On that post, he added that he would be venturing into content creation despite the fact that he had a wealth of knowledge in engineering. That post quickly gained traction and went viral. Bill went on to fault the Kenyan education system, saying that the curriculum offers nothing but false promises. He finished by encouraging young students to drop school if they have an opportunity to make money.

In his high school final exams in 2014, Bill attained grade A of 83 points. The following year, on September 14 2015, he was admitted at the University of Nairobi to pursue an electrical and electronics engineering course. The prestigious and demanding course took five years to complete, and he graduated in September 24, 2021 with First Class honors.

It was during job hunting that reality dawned on him. For half a year, he applied for internships and job opportunities but none was forthcoming. The high cost of living in the city and numerous bills began weighing him down, yet his email inbox remained dry, with uncountable rejections and no job offers. It was at this point that he decided to relocate back to the village, where he has remained to date.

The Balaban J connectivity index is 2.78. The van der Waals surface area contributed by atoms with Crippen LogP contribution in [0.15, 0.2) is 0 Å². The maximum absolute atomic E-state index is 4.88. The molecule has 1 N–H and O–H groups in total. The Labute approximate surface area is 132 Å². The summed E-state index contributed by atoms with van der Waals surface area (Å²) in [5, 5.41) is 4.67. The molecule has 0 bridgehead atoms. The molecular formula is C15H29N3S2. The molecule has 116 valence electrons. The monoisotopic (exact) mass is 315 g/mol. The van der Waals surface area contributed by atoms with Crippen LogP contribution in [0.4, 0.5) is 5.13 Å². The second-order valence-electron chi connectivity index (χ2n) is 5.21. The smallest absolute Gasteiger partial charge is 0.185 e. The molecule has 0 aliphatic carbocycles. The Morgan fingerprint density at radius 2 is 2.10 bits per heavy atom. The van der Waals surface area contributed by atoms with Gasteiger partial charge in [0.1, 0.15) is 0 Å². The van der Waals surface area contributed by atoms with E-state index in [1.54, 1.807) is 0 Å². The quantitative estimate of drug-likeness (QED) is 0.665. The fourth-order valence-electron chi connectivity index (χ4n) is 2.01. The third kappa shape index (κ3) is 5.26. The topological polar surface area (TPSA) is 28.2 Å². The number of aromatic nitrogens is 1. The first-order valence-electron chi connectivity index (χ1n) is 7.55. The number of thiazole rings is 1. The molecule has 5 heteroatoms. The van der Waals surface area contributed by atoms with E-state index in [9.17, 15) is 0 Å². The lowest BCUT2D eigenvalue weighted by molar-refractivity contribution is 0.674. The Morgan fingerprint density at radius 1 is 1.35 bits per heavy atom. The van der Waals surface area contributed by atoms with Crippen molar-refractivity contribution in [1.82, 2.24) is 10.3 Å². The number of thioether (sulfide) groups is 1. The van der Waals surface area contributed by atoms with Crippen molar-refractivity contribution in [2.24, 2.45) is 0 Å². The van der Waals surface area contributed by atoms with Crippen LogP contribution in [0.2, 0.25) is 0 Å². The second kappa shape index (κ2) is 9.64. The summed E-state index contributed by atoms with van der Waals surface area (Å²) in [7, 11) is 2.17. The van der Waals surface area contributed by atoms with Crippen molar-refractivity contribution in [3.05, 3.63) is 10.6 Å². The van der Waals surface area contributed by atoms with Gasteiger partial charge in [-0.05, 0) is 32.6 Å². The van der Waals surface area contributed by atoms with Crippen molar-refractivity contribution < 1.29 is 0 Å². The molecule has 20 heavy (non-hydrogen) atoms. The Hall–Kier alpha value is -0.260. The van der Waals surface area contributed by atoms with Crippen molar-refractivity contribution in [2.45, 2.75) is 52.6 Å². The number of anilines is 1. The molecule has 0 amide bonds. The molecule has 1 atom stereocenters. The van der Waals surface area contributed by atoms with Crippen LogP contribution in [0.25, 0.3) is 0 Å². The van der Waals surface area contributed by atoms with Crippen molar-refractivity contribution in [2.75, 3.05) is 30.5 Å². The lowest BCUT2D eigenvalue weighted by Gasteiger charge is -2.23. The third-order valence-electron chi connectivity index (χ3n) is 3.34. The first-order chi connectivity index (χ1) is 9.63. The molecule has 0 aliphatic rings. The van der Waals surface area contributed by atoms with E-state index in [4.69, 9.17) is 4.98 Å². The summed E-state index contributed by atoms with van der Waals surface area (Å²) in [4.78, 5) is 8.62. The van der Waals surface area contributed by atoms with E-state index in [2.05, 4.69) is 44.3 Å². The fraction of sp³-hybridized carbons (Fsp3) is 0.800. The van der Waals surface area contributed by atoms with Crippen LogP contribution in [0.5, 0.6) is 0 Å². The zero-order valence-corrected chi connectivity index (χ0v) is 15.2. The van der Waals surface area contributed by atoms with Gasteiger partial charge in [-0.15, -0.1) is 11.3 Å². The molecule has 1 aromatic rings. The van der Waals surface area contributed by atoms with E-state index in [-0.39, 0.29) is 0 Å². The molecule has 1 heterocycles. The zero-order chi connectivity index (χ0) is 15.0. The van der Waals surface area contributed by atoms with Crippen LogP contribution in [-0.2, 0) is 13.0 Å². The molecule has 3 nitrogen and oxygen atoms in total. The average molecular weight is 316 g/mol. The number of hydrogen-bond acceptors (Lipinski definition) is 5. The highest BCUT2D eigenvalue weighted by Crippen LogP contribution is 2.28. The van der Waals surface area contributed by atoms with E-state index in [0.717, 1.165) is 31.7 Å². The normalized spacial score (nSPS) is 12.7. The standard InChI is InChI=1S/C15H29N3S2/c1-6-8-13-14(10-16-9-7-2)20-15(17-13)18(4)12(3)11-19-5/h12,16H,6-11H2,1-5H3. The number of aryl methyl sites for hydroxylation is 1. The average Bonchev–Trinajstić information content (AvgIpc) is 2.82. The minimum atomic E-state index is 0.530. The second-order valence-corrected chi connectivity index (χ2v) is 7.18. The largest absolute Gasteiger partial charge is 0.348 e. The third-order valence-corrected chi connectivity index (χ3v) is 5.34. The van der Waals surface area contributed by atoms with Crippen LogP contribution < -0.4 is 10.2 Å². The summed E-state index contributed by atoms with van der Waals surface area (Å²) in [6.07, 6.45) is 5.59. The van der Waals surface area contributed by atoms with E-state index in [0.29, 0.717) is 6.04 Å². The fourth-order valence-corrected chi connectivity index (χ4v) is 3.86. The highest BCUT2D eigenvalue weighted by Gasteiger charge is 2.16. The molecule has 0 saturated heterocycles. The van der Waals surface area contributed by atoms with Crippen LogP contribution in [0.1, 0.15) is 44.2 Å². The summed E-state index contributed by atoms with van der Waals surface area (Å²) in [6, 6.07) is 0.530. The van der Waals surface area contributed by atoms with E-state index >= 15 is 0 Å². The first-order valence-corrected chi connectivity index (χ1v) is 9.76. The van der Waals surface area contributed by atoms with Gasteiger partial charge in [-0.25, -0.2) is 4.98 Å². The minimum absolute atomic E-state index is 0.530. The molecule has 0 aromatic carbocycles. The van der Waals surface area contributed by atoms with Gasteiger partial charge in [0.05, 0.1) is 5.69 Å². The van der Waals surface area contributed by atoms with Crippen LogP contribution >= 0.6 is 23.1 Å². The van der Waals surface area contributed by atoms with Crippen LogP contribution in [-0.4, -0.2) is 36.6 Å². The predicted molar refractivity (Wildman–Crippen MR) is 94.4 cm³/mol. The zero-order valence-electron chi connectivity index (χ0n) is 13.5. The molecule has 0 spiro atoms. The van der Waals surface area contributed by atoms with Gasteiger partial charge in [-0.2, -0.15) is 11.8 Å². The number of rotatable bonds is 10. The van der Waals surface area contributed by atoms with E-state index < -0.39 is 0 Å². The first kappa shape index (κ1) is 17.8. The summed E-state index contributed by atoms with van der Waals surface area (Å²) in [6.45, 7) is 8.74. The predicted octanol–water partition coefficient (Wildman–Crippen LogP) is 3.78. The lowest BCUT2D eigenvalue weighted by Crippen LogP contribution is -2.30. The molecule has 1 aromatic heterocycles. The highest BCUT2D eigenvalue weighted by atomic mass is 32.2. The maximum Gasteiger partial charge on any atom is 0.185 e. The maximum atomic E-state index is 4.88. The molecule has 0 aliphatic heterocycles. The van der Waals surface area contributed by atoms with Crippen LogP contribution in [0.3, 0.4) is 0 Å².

At the beginning of this year, with nothing better to do, Bill resolved to diversify his skills. He took online courses on software engineering and web development with the hope that the two would lead him to a rewarding job, only to have his dream shattered once more.

“If job application were a skill, then I have the highest distinction. There is no recommendation or opportunity that I haven’t tried,” he says.